TOKYO (Reuters) - The Japanese government plans to issue 10 trillion yen ($128 billion) in reconstruction bonds and cut spending by 3 trillion yen to pay for more projects to rebuild the devastated northeast, the Nikkei business daily reported on Sunday.
Investors are counting on reconstruction spending to help the world’s third-largest economy pull out from a slump caused by a massive earthquake and tsunami in March and to resume moderate growth in the third quarter.
A government source told Reuters last week it was planning additional spending of 13 trillion yen for reconstruction projects, on top of a combined 6 trillion yen already set aside in two extra budgets.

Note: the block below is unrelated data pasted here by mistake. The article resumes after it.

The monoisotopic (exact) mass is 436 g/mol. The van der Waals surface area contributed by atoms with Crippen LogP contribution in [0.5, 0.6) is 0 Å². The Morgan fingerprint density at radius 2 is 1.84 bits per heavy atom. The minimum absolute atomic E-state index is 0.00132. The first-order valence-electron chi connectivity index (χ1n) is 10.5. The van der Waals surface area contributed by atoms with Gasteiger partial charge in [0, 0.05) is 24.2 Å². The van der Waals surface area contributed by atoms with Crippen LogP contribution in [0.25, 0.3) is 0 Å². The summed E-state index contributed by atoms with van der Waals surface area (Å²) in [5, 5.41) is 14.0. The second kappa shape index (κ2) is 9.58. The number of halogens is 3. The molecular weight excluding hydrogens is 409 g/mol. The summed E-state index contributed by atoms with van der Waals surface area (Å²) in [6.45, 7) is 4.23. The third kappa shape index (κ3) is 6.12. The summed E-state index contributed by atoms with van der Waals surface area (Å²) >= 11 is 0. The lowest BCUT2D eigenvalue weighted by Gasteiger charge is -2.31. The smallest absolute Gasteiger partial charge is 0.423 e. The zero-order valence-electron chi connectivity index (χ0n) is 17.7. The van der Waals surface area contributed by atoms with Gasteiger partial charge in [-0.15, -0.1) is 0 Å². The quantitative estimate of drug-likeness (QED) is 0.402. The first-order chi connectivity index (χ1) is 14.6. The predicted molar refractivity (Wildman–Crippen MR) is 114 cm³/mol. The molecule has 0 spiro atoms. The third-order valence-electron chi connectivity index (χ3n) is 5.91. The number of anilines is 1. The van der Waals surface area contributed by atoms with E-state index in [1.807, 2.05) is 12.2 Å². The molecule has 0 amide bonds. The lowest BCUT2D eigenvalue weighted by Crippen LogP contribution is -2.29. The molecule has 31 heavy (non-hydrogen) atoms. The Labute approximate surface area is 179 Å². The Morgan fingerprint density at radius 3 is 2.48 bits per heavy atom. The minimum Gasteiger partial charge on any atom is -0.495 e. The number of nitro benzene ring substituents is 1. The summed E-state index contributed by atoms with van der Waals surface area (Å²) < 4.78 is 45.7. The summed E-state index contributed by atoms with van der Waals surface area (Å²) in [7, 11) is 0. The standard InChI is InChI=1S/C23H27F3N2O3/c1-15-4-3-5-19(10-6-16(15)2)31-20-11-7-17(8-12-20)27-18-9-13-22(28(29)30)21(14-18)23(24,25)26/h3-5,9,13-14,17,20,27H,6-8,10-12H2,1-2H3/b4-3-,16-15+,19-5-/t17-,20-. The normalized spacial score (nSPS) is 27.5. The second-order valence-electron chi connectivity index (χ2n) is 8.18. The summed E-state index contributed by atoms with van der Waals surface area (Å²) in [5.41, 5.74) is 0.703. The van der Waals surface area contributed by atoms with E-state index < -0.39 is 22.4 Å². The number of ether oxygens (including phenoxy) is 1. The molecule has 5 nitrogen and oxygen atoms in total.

The source had said the government was considering issuing special bonds, scaling back other spending plans and selling national assets. The Ministry of Finance was planning on five-year bonds, with the government considering raising taxes to repay them, according to the source.
The Nikkei said about 8-9 trillion yen of the 13 trillion yen would be spent to improve infrastructure, while 3 trillion yen would go toward building schools and creating jobs.
The draft blueprints for the government’s reconstruction projects will be finalized this month by a reconstruction task force headed by Prime Minister Naoto Kan, the paper said.
Reporting by Chang-Ran Kim; Editing by Yoko Nishikawa